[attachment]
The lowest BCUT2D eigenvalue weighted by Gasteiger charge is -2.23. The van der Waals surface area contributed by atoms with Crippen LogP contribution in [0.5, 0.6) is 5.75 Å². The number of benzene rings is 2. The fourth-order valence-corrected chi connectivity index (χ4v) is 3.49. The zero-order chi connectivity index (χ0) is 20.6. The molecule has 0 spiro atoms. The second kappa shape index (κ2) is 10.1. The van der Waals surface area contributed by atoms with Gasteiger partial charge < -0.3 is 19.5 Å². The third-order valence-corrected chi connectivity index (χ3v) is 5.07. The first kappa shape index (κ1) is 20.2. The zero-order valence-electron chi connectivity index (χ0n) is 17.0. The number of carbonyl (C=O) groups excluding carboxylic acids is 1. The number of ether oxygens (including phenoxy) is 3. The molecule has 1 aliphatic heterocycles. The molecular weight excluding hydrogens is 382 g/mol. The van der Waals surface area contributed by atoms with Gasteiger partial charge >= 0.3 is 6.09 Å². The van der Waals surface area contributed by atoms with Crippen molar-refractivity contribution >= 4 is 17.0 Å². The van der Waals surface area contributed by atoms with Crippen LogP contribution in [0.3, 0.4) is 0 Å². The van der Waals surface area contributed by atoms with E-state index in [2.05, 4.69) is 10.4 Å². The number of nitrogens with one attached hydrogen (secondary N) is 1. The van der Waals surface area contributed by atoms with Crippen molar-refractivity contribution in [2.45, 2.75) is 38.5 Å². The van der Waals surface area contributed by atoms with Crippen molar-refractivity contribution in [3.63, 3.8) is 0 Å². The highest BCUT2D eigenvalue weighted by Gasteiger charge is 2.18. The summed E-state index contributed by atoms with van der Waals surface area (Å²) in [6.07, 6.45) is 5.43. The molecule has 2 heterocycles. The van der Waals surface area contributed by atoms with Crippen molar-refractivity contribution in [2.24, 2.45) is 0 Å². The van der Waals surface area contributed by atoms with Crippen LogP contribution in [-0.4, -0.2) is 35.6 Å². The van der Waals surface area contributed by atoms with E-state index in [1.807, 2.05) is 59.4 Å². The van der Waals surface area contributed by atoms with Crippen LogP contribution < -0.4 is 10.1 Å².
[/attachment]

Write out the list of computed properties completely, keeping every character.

The lowest BCUT2D eigenvalue weighted by Gasteiger charge is -2.23. The van der Waals surface area contributed by atoms with Crippen LogP contribution in [0.5, 0.6) is 5.75 Å². The number of benzene rings is 2. The fourth-order valence-corrected chi connectivity index (χ4v) is 3.49. The zero-order chi connectivity index (χ0) is 20.6. The molecule has 0 spiro atoms. The second kappa shape index (κ2) is 10.1. The van der Waals surface area contributed by atoms with Gasteiger partial charge < -0.3 is 19.5 Å². The third-order valence-corrected chi connectivity index (χ3v) is 5.07. The first kappa shape index (κ1) is 20.2. The zero-order valence-electron chi connectivity index (χ0n) is 17.0. The number of carbonyl (C=O) groups excluding carboxylic acids is 1. The number of ether oxygens (including phenoxy) is 3. The molecule has 1 aliphatic heterocycles. The molecular weight excluding hydrogens is 382 g/mol. The van der Waals surface area contributed by atoms with Gasteiger partial charge >= 0.3 is 6.09 Å². The van der Waals surface area contributed by atoms with Crippen molar-refractivity contribution >= 4 is 17.0 Å². The van der Waals surface area contributed by atoms with Crippen LogP contribution in [0.3, 0.4) is 0 Å². The van der Waals surface area contributed by atoms with E-state index in [2.05, 4.69) is 10.4 Å². The number of nitrogens with one attached hydrogen (secondary N) is 1. The van der Waals surface area contributed by atoms with Crippen molar-refractivity contribution in [2.45, 2.75) is 38.5 Å². The van der Waals surface area contributed by atoms with Crippen molar-refractivity contribution in [3.63, 3.8) is 0 Å². The highest BCUT2D eigenvalue weighted by Gasteiger charge is 2.18. The summed E-state index contributed by atoms with van der Waals surface area (Å²) in [6.07, 6.45) is 5.43. The molecule has 2 heterocycles. The van der Waals surface area contributed by atoms with Crippen molar-refractivity contribution in [2.24, 2.45) is 0 Å². The van der Waals surface area contributed by atoms with Crippen LogP contribution in [-0.4, -0.2) is 35.6 Å². The van der Waals surface area contributed by atoms with E-state index in [1.807, 2.05) is 59.4 Å². The van der Waals surface area contributed by atoms with Crippen LogP contribution < -0.4 is 10.1 Å².